Bugs for Breakfast

Insects have been so successful in the evolutionary sense that they have a strong foothold on every continent, save Antarctica. They are high in protein and much simpler to raise than cattle. I came to respect insects in a really odd way – and it started with hating them.

Image from Fix.com.

Crickets are the bane of my existence. You know my pain if you ever owned a reptile. They escape, climb walls, and have creepy mouths with too many moving pieces. Not to mention, crickets have an insatiable appetite for almost everything – their mouths are even strong enough to bite skin. But enough about crickets. There is an enormous diversity of edible insects around the world – and if you hate crickets like me, other options include locusts, ants, termites, beetles, and more.


Entomophagy (eating insects) is a sustainable way to eat because insects use less resources and are healthier than some alternatives. When you raise your own insects, you know that they have had a nutritious diet and a good life. You can trust your food source more. Entomophagy is a regular practice for groups of people in Central and South America, Africa, Asia, Australia and New Zealand. The U.N. Food and Agriculture Organization has also been promoting this practice for many years.

“Stinkbugs have an apple flavor, and red agave worms are spicy. A bite of tree worm apparently brings pork rinds to mind.” – Jennifer S. Holland in National Geographic article

Articles on entymophagy seem to shout things along the lines of “we need to eat bugs!” and “why aren’t we eating bugs?” or “the newest environmental trend!”. That’s why this article against entymophagy really stuck out to me. Here are their main disagreements with this practice:

  1. Animal cruelty. Many people go vegan because they disagree with the violence of slaughter and the reduced quality of life for animals raised for consumption. If you eat insects rather than poultry or red meat, you have to kill even more living beings for sustenance. In fact, newly popularized “insect farming” sounds quite like factory farming. Can vegans support entomophagy? Will people start to care less about insects once they are seen as food rather than part of an ecosystem?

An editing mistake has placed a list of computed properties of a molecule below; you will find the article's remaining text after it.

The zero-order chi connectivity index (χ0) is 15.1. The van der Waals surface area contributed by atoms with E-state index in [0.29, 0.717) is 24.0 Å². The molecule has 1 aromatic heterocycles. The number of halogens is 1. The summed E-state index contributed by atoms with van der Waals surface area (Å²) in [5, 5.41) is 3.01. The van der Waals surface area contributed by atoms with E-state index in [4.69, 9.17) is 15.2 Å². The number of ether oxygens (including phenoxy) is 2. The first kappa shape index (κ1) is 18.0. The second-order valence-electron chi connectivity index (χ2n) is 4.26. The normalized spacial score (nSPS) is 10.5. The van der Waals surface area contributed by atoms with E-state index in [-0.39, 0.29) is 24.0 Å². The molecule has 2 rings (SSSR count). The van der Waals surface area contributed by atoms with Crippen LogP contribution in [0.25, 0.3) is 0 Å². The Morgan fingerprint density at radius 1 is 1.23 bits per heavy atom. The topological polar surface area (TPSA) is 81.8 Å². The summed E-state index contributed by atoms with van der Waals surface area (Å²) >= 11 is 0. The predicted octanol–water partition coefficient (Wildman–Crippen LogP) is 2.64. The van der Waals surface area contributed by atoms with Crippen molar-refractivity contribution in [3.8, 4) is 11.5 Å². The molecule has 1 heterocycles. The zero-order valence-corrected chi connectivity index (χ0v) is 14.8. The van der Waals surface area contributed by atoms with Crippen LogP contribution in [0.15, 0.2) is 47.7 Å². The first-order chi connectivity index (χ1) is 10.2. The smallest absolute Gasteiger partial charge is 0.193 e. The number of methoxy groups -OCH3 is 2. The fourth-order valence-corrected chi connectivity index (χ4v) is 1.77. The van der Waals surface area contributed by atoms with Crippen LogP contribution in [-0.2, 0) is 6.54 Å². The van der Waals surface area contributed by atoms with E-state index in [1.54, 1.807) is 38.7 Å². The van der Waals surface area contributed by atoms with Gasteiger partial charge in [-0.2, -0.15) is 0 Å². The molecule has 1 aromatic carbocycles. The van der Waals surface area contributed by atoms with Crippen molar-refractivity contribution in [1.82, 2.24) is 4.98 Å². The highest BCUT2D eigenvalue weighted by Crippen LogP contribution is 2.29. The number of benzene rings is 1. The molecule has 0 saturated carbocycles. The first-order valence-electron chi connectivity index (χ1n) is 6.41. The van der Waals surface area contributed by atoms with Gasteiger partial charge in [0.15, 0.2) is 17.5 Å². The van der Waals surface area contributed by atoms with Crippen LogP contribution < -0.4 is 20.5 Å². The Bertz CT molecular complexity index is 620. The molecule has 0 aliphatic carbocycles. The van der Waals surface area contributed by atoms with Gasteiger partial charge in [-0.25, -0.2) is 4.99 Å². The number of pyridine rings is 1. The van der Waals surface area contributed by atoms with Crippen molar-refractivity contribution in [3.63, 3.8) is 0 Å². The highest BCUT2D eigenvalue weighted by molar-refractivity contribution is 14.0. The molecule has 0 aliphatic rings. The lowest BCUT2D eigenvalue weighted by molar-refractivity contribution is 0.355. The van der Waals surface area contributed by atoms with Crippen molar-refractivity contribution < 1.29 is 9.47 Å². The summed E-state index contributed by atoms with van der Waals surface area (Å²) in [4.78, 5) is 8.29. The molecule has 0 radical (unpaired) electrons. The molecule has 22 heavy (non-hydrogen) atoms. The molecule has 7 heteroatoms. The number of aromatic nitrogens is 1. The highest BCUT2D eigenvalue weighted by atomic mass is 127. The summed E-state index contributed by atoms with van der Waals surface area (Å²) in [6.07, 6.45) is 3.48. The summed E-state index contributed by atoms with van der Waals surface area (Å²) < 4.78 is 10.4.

2. Meat substitutes like tofu and fake meat remove the need for other alternatives. If you haven’t heard of fake meat, read my quarterly report on the Impossible Burger!
  3. You still have to feed the insects.

In the end, I think I’d rather just eat less than eat insects. Living in America, I don’t see a lack of protein as an issue. Rather, I see consumption as the issue – regardless of whether that consumption is meat, insects, or vegan burgers. Think of it like this: Would you see the difference between a protein powder shake and a bug powder shake? I wouldn’t. It’s still a shake. On the other hand, it totally makes sense to eat high-protein items like insects in places where insects are common, but other food sources are not. I’d love to hear opinions from those people on entomophagy.

“So, consuming enough protein is required to stave off malnutrition; it may also be important to preserve muscle mass and strength as we age…Still others claim that the average American diet already contains too much protein“. – Harvard Health

Would you try insects if you had the chance? What if they were covered in honey or ground down into a pulp so they were unrecognizable? Do you agree with the article that was against entomophagy, or do you see more pros than cons? Comment below! All the best, Jess 🙂

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